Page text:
Bring the story of your life to LIFE.

Bring the story of your life to LIFE.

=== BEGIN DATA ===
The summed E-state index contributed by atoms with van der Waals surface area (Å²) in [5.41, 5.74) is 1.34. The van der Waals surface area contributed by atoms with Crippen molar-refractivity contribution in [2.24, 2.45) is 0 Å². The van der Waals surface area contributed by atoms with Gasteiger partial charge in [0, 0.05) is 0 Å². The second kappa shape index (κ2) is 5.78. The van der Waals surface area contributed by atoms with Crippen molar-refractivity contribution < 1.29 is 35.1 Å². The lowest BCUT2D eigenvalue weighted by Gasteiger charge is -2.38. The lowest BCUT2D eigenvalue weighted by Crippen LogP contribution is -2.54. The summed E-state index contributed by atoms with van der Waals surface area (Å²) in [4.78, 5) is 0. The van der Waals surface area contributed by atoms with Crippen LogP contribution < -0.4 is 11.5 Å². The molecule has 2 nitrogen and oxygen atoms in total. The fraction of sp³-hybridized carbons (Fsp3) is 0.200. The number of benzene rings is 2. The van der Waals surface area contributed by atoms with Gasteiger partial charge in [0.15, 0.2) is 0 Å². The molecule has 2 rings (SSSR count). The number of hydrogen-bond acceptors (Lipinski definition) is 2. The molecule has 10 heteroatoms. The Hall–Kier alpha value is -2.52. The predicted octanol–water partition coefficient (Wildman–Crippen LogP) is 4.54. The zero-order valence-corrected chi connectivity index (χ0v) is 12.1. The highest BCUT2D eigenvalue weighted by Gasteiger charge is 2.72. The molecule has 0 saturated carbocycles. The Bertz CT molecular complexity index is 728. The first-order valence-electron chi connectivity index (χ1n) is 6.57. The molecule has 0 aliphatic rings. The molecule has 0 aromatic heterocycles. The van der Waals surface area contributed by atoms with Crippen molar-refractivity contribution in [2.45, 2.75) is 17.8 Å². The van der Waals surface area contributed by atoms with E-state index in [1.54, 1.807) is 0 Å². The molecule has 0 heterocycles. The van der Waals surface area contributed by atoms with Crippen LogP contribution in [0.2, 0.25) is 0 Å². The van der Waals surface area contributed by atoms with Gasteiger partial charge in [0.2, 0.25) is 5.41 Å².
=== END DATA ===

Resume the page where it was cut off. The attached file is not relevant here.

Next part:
I approached the Parisian coffee shop to find Violeta sitting at a small circular table, already waiting for me. She had a burgundy blazer (that matched her lipstick shade) and a bright red handbag. The cherry tomato colour of the bag exuded a confidence that was confirmed by the big smile that recognized me. She quickly put down her black leather book and gave me a firm handshake. After placing our orders in French, I inquired about Violeta’s life. She giggled for a second, only to respond, “It’s kind of a long story. I can’t even answer the question, ‘Where are you from?’” She proceeded to tell me about her childhood in Bulgaria, her high school in California, and her time in London. “I like to travel… a lot!” She continued, “But more than merely tourist visits. I like to assimilate into the culture. For example, finding a local coffee shop…a hidden gem just around the corner from a big boulevard.” With that, she made a slightly head gesture to Rue Mouffetard as our barista arrived with two black coffees. Immediately, she shook her head no to the offer of sugar and crème; she insisted, “I like my coffee bold.” Violeta paused, readjusted her thin black glasses and continued, “Where were we?” And with that question, a slight British inclination crept in to an otherwise strong American accent. We then went on to discuss random themes from her sister’s turtle to Tina Fey’s autobiography to society’s latest obsession with Pinterest. Jumping from knowledge in one subject to another, I couldn’t figure out Violeta’s degree. “Film Studies” she responded, “the academic study of cinema and the ability to talk to anybody! After all, who doesn’t have a favourite actor?” Before paying the bill, I asked about the black leather book on the table. She lifted her hand off the cover as if let me peek inside. Then, Violeta leaned in slightly, lowered her voice, and whispered, “It’s my sketchbook… filled with drawing, typography designs, business ideas, and storyboards for short films. I would show you, but I only just met you.”